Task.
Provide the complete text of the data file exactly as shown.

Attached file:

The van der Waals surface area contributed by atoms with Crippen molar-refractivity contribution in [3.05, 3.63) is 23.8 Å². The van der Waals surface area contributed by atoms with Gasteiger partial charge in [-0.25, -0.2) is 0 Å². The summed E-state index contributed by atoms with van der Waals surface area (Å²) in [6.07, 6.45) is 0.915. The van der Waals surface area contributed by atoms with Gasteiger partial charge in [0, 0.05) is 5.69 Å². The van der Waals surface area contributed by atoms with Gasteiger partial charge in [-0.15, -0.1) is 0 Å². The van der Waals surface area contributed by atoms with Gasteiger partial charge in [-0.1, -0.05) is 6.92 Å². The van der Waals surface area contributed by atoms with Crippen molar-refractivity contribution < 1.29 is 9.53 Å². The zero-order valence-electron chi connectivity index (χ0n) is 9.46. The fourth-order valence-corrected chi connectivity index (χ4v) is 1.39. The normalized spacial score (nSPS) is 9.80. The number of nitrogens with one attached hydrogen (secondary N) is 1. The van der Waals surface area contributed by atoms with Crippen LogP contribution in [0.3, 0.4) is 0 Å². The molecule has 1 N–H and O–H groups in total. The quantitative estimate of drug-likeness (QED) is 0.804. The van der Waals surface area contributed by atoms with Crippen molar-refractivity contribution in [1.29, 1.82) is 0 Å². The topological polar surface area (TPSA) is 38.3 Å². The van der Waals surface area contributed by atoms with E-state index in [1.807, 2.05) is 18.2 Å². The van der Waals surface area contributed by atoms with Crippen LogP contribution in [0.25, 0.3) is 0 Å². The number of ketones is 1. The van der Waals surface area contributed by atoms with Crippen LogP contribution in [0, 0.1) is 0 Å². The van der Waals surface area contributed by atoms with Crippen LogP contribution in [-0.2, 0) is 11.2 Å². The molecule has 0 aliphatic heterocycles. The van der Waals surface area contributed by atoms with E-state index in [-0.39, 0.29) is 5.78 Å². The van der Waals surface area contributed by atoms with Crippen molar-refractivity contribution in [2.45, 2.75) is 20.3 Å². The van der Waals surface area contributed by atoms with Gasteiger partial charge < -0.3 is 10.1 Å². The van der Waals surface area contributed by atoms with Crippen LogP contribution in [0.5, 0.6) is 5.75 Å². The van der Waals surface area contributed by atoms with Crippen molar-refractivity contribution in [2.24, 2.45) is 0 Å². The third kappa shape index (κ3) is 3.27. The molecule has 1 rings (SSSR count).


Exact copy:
The van der Waals surface area contributed by atoms with Crippen molar-refractivity contribution in [3.05, 3.63) is 23.8 Å². The van der Waals surface area contributed by atoms with Gasteiger partial charge in [-0.25, -0.2) is 0 Å². The summed E-state index contributed by atoms with van der Waals surface area (Å²) in [6.07, 6.45) is 0.915. The van der Waals surface area contributed by atoms with Gasteiger partial charge in [0, 0.05) is 5.69 Å². The van der Waals surface area contributed by atoms with Gasteiger partial charge in [-0.15, -0.1) is 0 Å². The van der Waals surface area contributed by atoms with Gasteiger partial charge in [-0.1, -0.05) is 6.92 Å². The van der Waals surface area contributed by atoms with Crippen molar-refractivity contribution < 1.29 is 9.53 Å². The zero-order valence-electron chi connectivity index (χ0n) is 9.46. The fourth-order valence-corrected chi connectivity index (χ4v) is 1.39. The normalized spacial score (nSPS) is 9.80. The number of nitrogens with one attached hydrogen (secondary N) is 1. The van der Waals surface area contributed by atoms with Crippen LogP contribution in [0.3, 0.4) is 0 Å². The molecule has 1 N–H and O–H groups in total. The quantitative estimate of drug-likeness (QED) is 0.804. The van der Waals surface area contributed by atoms with Crippen molar-refractivity contribution in [1.29, 1.82) is 0 Å². The topological polar surface area (TPSA) is 38.3 Å². The van der Waals surface area contributed by atoms with E-state index in [1.807, 2.05) is 18.2 Å². The van der Waals surface area contributed by atoms with Crippen LogP contribution in [0.25, 0.3) is 0 Å². The number of ketones is 1. The van der Waals surface area contributed by atoms with Crippen LogP contribution in [0, 0.1) is 0 Å². The van der Waals surface area contributed by atoms with Crippen LogP contribution in [-0.2, 0) is 11.2 Å². The molecule has 0 aliphatic heterocycles. The van der Waals surface area contributed by atoms with E-state index in [-0.39, 0.29) is 5.78 Å². The van der Waals surface area contributed by atoms with Crippen molar-refractivity contribution in [2.45, 2.75) is 20.3 Å². The van der Waals surface area contributed by atoms with Gasteiger partial charge < -0.3 is 10.1 Å². The van der Waals surface area contributed by atoms with Crippen LogP contribution in [0.5, 0.6) is 5.75 Å². The van der Waals surface area contributed by atoms with Crippen molar-refractivity contribution in [2.24, 2.45) is 0 Å². The third kappa shape index (κ3) is 3.27. The molecule has 1 rings (SSSR count).